Lead Stories

Good reporting: Moving from suite-level to street-level

"Good reporting: Moving from suite-level to street-level" Continued...

The housing counselor said Obama was making things worse rather than better: People were calling him and saying “Obama promised” this or that. The counselor said, “He can’t come through without wrecking the whole system. Seems to me, if you can’t produce, don’t give people false hopes. People who want to refinance need some equity, but most of the people in need have no equity in their homes. Should the banks just hand out money?”

He showed me a high-rise condo near downtown Fort Myers: Five units occupied, and the other 95 of them might as well have “welcome, thieves” doormats. He said more people are just walking away from their investments, breaking their contract and ruining their credit rating but saving money that they can then use for rent: “That’s tough, but it wouldn’t help for the federal government to force the lenders to write off every debt. The banks would be bankrupt. Besides, you’d have a lot of people taking advantage. Next time there’d be even more recklessness.”

After showing the streets, I could then go discuss with greater credibility the view from the suites: “The Obama administration keeps fine-tuning its requirements for lenders. Since last April the administration has released new requirements nine times and made 90 clarifications, according to the Mortgage Bankers Association. On Jan. 27, as Fort Myers residents were lining up for help, the MBA pleaded with the administration to refrain from ‘endless incremental program changes,’ since every change ‘forced mortgage companies to implement new procedures and retrain employees, taking away time that could be spent helping borrowers.’”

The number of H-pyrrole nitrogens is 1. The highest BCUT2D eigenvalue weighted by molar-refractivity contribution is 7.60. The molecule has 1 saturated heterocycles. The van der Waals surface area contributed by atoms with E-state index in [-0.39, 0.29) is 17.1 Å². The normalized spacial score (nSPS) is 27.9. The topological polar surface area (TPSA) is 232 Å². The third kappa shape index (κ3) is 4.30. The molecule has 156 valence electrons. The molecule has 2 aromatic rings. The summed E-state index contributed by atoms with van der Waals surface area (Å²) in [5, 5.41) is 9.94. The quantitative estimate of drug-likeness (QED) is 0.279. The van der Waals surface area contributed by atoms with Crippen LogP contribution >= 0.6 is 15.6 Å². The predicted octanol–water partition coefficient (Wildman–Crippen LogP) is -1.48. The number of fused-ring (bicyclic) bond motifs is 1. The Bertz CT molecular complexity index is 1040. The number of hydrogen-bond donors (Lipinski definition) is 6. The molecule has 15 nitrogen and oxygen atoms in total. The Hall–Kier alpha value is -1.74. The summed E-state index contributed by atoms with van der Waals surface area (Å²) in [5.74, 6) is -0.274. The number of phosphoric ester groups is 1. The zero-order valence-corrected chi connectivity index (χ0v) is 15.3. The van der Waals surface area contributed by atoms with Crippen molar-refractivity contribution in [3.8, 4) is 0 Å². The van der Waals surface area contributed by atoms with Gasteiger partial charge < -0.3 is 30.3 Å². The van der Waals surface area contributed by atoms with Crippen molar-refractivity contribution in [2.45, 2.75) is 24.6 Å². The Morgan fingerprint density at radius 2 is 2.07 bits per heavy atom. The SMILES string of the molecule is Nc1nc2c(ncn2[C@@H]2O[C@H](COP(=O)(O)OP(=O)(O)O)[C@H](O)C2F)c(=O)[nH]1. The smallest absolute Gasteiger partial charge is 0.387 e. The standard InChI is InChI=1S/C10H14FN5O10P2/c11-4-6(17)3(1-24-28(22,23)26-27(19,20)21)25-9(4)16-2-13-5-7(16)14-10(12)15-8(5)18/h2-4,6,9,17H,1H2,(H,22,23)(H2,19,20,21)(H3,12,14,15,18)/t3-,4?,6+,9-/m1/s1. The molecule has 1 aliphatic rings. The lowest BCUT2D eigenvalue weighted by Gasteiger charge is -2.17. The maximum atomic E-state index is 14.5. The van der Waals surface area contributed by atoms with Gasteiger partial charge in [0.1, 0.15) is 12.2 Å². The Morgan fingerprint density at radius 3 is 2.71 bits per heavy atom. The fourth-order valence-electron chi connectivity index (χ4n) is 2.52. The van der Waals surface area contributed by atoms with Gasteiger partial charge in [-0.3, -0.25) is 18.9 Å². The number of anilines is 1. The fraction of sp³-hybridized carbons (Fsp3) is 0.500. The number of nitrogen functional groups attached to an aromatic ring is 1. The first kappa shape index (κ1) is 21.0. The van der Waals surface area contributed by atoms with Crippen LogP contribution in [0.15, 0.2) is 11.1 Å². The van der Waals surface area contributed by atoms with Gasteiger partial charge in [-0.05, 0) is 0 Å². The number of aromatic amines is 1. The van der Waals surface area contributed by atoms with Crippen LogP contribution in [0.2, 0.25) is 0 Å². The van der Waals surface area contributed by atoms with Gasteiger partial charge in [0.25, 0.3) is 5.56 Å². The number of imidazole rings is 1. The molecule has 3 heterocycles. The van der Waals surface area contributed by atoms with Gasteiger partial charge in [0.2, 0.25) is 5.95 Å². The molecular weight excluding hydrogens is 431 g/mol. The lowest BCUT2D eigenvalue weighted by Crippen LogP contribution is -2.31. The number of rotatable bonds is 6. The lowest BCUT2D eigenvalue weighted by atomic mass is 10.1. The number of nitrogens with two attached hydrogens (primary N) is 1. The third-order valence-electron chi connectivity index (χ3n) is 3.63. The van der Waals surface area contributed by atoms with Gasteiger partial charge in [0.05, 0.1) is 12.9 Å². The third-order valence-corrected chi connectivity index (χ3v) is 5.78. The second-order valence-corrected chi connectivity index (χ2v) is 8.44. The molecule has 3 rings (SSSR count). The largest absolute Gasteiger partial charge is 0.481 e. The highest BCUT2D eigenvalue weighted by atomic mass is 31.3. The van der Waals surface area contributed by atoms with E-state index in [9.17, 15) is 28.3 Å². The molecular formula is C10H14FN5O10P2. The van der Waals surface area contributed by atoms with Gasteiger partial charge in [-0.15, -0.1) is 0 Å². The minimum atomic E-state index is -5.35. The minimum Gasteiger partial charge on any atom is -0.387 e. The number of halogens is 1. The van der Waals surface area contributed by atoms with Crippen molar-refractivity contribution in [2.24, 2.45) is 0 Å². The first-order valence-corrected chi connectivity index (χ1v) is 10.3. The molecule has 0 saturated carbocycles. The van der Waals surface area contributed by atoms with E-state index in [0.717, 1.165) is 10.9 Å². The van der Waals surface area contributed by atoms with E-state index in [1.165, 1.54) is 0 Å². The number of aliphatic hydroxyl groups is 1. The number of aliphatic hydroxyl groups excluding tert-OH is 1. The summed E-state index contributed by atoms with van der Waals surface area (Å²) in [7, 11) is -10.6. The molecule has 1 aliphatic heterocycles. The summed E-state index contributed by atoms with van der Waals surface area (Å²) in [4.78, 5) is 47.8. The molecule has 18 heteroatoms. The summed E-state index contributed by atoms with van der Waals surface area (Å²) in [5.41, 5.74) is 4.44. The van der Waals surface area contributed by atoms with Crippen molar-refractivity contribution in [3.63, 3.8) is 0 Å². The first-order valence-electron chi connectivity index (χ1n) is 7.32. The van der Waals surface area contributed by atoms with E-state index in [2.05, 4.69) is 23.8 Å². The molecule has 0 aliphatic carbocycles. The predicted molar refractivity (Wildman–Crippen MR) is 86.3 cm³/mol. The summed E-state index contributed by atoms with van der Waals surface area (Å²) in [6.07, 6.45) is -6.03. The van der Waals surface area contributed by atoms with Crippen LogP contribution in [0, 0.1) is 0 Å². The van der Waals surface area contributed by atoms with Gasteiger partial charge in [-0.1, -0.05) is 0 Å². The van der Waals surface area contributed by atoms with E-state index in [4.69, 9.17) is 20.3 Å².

Exercises

1. Mark Kramer writes, “You call a surgeon and say, ‘I hear you’re doing a new kind of neck surgery, and I’d like to find out more about it.’ He says, ‘Fine. I have time for a cup of coffee Thursday afternoon at two o’clock.’ You need to say, ‘I don’t want an interview. I want to watch you living your normal day. What about Wednesday when you’re too busy to see me? I won’t be a bother. I’ll just follow you around.’” Richard Preston similarly says, “I want to see the person in the lab, out in the field doing research. That way I get to tag along and be introduced to everyone in that person’s world.”

Tag along with a friend or relative for an hour or two as that person is engaged in his regular activities. Then write several paragraphs of description, quoting the person rarely or not at all, but showing his interactions with others.

2. Many young journalists interview someone and then turn in stories filled with quotations. But veteran journalist Gay Talese says, “I like to do interviews someplace where I can see the person interact with others. I don’t care too much who it is: your wife, your girlfriend, or a belly dancer you’re involved with. I think of it in terms of the camera: what works visually.”

Interview a friend or a relative where you can see his interaction. Then write several paragraphs about the person without including any quotations. Think visually.

Marvin Olasky
Marvin Olasky

Marvin is editor in chief of WORLD News Group and the author of more than 20 books, including The Tragedy of American Compassion. Follow Marvin on Twitter @MarvinOlasky.

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